Basically, I have a domain in my office that all of the servers and workstations are a member of. This allows any user to log into any of these computers using their single domain username and password. I have a server at a remote location (in a data center) that is not part of any domain.

I would like to set it up so that the server at the remote location could somehow authenticate remote access with the server at the office.

I know that I didn't get the jargon down for this question, but I think that you get the idea. Any suggestions? I'm thinking that I could either somehow join the remote server to the domain or maybe set somewhere in the server to use the remote domain to authenticate?

Thanks in advanced,



I assume that the remote machine is on a VPN or can somehow access the resources of the office network?

Joining the machine to the domain is by far the easiest solution, but it can present problems of its own, especially if the machine is going to be away from the domain for extended periods of time. It can also cause slow authentication if you don't have a domain controller on the same local network segment as the machine, as it has to authenticate against a domain controller on the remote network.

If you don't want to go this path, you can manually enter credentials for each network resource you want to access. If you're running Windows 7 or 2008 R2 this is called Credential Manager and can be located by entering that into the start menu.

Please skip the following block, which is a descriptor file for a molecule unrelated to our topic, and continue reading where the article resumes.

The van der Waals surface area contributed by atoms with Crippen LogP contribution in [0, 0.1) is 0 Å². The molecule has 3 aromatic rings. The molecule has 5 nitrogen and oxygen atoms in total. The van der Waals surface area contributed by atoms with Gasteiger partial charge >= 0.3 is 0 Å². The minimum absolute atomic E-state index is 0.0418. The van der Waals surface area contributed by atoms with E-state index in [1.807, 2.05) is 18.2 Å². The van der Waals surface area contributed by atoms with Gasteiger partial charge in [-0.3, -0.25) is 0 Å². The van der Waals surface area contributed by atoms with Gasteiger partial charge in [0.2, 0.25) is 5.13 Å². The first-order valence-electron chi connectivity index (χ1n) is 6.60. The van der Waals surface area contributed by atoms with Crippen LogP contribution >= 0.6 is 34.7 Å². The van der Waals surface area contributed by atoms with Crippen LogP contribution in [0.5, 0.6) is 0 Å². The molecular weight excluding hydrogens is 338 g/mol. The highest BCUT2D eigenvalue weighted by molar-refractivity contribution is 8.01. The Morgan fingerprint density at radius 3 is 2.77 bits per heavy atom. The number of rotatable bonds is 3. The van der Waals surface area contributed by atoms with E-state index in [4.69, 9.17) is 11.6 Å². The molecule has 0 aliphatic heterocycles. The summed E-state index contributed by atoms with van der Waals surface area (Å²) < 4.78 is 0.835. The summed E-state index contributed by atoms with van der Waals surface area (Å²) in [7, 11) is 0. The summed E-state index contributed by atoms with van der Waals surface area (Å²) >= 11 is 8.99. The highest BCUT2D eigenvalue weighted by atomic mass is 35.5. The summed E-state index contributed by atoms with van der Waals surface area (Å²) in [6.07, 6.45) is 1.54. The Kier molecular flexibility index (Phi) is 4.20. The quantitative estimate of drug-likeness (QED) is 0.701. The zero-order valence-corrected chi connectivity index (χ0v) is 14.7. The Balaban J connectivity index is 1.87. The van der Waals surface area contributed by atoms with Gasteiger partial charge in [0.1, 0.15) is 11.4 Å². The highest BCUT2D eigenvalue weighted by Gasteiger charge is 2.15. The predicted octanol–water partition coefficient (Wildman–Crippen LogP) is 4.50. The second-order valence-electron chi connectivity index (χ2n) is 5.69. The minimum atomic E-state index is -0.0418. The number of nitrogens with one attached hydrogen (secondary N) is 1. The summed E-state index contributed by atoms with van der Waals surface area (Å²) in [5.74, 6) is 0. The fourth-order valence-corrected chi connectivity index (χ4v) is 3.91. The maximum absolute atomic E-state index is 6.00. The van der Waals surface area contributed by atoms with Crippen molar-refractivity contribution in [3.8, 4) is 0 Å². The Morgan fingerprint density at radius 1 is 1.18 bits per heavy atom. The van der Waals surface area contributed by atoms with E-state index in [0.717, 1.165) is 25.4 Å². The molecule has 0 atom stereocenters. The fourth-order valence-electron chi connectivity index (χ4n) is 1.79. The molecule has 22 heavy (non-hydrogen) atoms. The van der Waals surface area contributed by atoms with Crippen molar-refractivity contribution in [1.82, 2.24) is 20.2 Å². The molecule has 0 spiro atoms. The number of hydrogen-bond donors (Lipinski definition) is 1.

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If you have that open, under Windows Credentials, you can create new saved credentials for basically anything you like. Note that example and example.domain.local can result in different authentication matches, so make sure you're consistant in how you access the resources.

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  • How would I join the server to the domain if it is in a different network? usually I just put in [domain name].local into the System Properties and press OK and it works perfectly - but how can I do this for a machine that is permanently located elsewhere? – William May 3 '12 at 2:05
  • @William - you need to have a VPN between the two networks for that to work. How does that remote machine currently access your network? – Mark Henderson May 3 '12 at 2:56
  • 1. Create a connection between the two networks (VPN). 2. Make sure the firewalls on both ends allow the protocols required for AD communication between the client and DC to pass through the firewalls to the appropriate hosts (DNS, LDAP, etc.). 3. Configure the client to use the AD/DNS server for DNS. 4. Join the domain. 5. Enjoy! – joeqwerty May 3 '12 at 2:58
  • The remote server is sitting in someone else's rack (our broker's) and they don't allow VPN connections - we have been accessing it via RDP – William May 3 '12 at 10:46
  • @William - well, that changes things. You're out of luck. Without a VPN you really can't do anything at all. – Mark Henderson May 3 '12 at 10:47

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